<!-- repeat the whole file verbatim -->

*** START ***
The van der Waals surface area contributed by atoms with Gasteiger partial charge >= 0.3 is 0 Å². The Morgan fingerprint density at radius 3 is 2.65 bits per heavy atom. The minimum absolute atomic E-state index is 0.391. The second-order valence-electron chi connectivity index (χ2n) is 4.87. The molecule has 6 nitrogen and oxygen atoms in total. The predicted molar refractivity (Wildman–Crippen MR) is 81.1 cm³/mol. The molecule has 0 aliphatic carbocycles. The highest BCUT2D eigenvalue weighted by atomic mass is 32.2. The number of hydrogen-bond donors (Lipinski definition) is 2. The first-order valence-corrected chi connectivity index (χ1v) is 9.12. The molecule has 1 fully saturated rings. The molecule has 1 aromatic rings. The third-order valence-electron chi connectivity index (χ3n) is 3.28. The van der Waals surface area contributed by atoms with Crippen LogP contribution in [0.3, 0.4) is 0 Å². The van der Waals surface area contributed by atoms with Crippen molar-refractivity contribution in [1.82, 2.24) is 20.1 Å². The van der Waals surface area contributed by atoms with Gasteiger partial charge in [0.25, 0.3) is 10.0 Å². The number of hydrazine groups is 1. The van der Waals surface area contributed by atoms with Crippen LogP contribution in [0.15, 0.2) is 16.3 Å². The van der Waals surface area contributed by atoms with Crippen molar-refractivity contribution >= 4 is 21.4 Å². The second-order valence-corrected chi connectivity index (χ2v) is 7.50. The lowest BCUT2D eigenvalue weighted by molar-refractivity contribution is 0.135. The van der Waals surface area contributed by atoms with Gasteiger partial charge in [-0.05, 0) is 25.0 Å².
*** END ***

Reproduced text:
The van der Waals surface area contributed by atoms with Gasteiger partial charge >= 0.3 is 0 Å². The Morgan fingerprint density at radius 3 is 2.65 bits per heavy atom. The minimum absolute atomic E-state index is 0.391. The second-order valence-electron chi connectivity index (χ2n) is 4.87. The molecule has 6 nitrogen and oxygen atoms in total. The predicted molar refractivity (Wildman–Crippen MR) is 81.1 cm³/mol. The molecule has 0 aliphatic carbocycles. The highest BCUT2D eigenvalue weighted by atomic mass is 32.2. The number of hydrogen-bond donors (Lipinski definition) is 2. The first-order valence-corrected chi connectivity index (χ1v) is 9.12. The molecule has 1 fully saturated rings. The molecule has 1 aromatic rings. The third-order valence-electron chi connectivity index (χ3n) is 3.28. The van der Waals surface area contributed by atoms with Crippen LogP contribution in [0.3, 0.4) is 0 Å². The van der Waals surface area contributed by atoms with Crippen molar-refractivity contribution in [1.82, 2.24) is 20.1 Å². The van der Waals surface area contributed by atoms with Gasteiger partial charge in [0.25, 0.3) is 10.0 Å². The number of hydrazine groups is 1. The van der Waals surface area contributed by atoms with Crippen LogP contribution in [0.15, 0.2) is 16.3 Å². The van der Waals surface area contributed by atoms with Crippen molar-refractivity contribution >= 4 is 21.4 Å². The second-order valence-corrected chi connectivity index (χ2v) is 7.50. The lowest BCUT2D eigenvalue weighted by molar-refractivity contribution is 0.135. The van der Waals surface area contributed by atoms with Gasteiger partial charge in [-0.05, 0) is 25.0 Å².